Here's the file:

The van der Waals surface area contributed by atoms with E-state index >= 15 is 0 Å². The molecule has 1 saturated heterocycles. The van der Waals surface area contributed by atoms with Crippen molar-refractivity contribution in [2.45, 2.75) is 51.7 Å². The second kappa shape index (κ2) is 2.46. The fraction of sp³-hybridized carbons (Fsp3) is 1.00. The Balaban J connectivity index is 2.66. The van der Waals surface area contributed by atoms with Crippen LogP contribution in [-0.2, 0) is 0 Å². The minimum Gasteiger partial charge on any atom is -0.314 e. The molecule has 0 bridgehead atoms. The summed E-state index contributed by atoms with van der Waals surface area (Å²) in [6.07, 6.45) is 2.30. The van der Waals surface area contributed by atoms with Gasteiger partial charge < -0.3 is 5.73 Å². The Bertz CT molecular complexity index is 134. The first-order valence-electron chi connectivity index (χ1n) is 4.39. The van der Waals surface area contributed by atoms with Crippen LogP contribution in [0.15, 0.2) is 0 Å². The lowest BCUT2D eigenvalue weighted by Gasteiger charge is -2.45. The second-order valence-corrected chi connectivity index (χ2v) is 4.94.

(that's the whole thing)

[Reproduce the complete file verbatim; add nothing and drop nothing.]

The van der Waals surface area contributed by atoms with E-state index >= 15 is 0 Å². The molecule has 1 saturated heterocycles. The van der Waals surface area contributed by atoms with Crippen molar-refractivity contribution in [2.45, 2.75) is 51.7 Å². The second kappa shape index (κ2) is 2.46. The fraction of sp³-hybridized carbons (Fsp3) is 1.00. The Balaban J connectivity index is 2.66. The van der Waals surface area contributed by atoms with Crippen LogP contribution in [-0.2, 0) is 0 Å². The minimum Gasteiger partial charge on any atom is -0.314 e. The molecule has 0 bridgehead atoms. The summed E-state index contributed by atoms with van der Waals surface area (Å²) in [6.07, 6.45) is 2.30. The van der Waals surface area contributed by atoms with Gasteiger partial charge < -0.3 is 5.73 Å². The Bertz CT molecular complexity index is 134. The first-order valence-electron chi connectivity index (χ1n) is 4.39. The van der Waals surface area contributed by atoms with Crippen LogP contribution in [0.15, 0.2) is 0 Å². The lowest BCUT2D eigenvalue weighted by Gasteiger charge is -2.45. The second-order valence-corrected chi connectivity index (χ2v) is 4.94.